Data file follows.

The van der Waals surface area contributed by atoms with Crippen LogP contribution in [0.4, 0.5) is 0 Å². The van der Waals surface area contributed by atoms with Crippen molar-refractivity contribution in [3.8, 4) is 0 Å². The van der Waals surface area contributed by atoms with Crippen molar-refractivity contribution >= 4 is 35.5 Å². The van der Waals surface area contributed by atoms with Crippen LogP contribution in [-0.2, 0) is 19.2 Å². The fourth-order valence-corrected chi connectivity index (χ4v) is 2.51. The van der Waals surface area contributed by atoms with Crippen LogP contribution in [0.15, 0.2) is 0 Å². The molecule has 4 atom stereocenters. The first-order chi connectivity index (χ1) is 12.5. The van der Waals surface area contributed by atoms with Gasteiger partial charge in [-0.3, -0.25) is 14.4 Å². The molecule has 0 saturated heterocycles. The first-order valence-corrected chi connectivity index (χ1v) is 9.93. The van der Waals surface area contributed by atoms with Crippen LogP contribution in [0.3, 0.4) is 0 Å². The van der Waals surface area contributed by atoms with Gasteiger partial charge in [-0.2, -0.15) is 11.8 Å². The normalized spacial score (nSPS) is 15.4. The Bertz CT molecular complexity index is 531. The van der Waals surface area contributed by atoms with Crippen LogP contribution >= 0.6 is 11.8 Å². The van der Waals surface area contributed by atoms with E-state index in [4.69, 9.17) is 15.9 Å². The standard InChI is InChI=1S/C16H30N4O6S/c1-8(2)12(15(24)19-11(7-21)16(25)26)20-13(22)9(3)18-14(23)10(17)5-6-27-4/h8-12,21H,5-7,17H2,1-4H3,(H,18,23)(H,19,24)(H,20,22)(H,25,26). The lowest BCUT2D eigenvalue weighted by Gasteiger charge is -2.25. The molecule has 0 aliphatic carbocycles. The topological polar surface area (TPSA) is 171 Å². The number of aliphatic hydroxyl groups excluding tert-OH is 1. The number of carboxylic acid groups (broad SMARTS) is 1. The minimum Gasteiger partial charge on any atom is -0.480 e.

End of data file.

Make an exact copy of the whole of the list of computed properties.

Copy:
The van der Waals surface area contributed by atoms with Crippen LogP contribution in [0.4, 0.5) is 0 Å². The van der Waals surface area contributed by atoms with Crippen molar-refractivity contribution in [3.8, 4) is 0 Å². The van der Waals surface area contributed by atoms with Crippen molar-refractivity contribution >= 4 is 35.5 Å². The van der Waals surface area contributed by atoms with Crippen LogP contribution in [-0.2, 0) is 19.2 Å². The fourth-order valence-corrected chi connectivity index (χ4v) is 2.51. The van der Waals surface area contributed by atoms with Crippen LogP contribution in [0.15, 0.2) is 0 Å². The molecule has 4 atom stereocenters. The first-order chi connectivity index (χ1) is 12.5. The van der Waals surface area contributed by atoms with Gasteiger partial charge in [-0.3, -0.25) is 14.4 Å². The molecule has 0 saturated heterocycles. The first-order valence-corrected chi connectivity index (χ1v) is 9.93. The van der Waals surface area contributed by atoms with Crippen LogP contribution in [0.3, 0.4) is 0 Å². The van der Waals surface area contributed by atoms with Gasteiger partial charge in [-0.2, -0.15) is 11.8 Å². The normalized spacial score (nSPS) is 15.4. The Bertz CT molecular complexity index is 531. The van der Waals surface area contributed by atoms with Crippen LogP contribution >= 0.6 is 11.8 Å². The van der Waals surface area contributed by atoms with E-state index in [4.69, 9.17) is 15.9 Å². The standard InChI is InChI=1S/C16H30N4O6S/c1-8(2)12(15(24)19-11(7-21)16(25)26)20-13(22)9(3)18-14(23)10(17)5-6-27-4/h8-12,21H,5-7,17H2,1-4H3,(H,18,23)(H,19,24)(H,20,22)(H,25,26). The lowest BCUT2D eigenvalue weighted by Gasteiger charge is -2.25. The molecule has 0 aliphatic carbocycles. The topological polar surface area (TPSA) is 171 Å². The number of aliphatic hydroxyl groups excluding tert-OH is 1. The number of carboxylic acid groups (broad SMARTS) is 1. The minimum Gasteiger partial charge on any atom is -0.480 e.